How to Remove back pain by Exercise?
Of the 30 million Americans who suffer from low back pain, only about 10% of the cases are caused by conditions that require surgery, such as pinched nerves or a slipped disk.
For the overwhelming majority of back pain sufferers, the culprit is tight, inflamed muscles.
Surprising: This inflammation usually is not caused by strain on the back muscles themselves, but rather a strain or injury to the spine—in particular, to one of five “motion segments” in the lower back.
Each segment, which is constructed to bend forward and back and side to side, consists of a disk (the spongy cushion between each pair of spinal vertebrae)…the two vertebrae directly above and below it…and the facets (joints) connecting the vertebrae to the disk.
This contraction and the muscle inflammation that it produces is what causes the intense lower back pain that so many Americans are familiar with.
WHEN BACK PAIN STRIKES
Low back pain caused by inflammation usually subsides on its own within three to six weeks. However, the healing process can be accelerated significantly by taking over-the-counter ibuprofen (Motrin) for several days after injury to reduce inflammation if you don’t have an ulcer (follow label instructions)…and getting massage therapy to help loosen knotted muscles and increase healing blood flow to them. (If you suffer from severe back pain or back pain accompanied by fever, incontinence or weakness or numbness in your leg, see a doctor right away to rule out a condition that may require surgery, such as serious damage to disks, ligaments or nerves in the back.)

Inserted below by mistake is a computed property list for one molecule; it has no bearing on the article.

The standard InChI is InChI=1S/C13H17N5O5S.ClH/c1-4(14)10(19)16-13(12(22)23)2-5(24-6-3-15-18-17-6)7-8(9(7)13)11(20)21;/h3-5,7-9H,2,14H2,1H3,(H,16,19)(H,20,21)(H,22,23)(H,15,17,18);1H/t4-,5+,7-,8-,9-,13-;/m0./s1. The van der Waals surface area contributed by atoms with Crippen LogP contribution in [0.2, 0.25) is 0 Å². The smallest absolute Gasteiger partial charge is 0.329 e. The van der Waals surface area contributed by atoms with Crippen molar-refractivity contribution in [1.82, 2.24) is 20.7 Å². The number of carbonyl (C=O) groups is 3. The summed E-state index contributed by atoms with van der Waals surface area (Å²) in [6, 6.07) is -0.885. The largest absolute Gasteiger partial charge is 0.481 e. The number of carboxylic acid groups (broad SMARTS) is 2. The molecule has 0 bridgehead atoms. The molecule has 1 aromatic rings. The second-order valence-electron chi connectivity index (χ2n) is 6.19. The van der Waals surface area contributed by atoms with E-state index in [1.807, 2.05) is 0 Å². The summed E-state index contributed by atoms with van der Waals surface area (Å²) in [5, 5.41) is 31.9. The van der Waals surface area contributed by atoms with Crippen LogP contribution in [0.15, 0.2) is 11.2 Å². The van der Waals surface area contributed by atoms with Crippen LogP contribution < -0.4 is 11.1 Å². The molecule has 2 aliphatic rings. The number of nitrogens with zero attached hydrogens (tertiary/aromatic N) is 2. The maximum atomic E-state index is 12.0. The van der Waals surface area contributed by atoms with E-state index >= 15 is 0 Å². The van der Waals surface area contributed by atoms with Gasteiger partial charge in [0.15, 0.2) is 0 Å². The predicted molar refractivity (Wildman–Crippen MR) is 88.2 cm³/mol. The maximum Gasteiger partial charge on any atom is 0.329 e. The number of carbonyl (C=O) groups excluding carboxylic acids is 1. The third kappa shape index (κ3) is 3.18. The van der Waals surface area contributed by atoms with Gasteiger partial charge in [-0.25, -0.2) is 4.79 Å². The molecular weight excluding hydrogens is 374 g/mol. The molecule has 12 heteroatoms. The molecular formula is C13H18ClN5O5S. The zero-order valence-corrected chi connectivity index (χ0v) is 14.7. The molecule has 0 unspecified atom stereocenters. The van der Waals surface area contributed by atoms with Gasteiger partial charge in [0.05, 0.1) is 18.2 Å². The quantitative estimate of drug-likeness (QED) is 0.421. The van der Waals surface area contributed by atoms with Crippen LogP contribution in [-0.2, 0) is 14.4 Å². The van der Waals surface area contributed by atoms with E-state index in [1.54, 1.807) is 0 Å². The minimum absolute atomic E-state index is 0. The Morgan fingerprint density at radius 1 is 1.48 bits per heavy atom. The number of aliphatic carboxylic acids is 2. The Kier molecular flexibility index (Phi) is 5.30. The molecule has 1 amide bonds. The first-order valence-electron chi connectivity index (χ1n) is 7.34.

Also important: Perform the simple stretching routine described in this article. In my more than 16 years of practice as an orthopedic spine surgeon, it is the closest thing I’ve found to act as a “silver bullet” for back pain.
How it works: All of the muscles stretched in this routine attach to the pelvis and work in concert to stabilize the spine. Stretching increases blood flow to these specific muscles, thereby reducing the inflammation that leads to painful, tightened back muscles.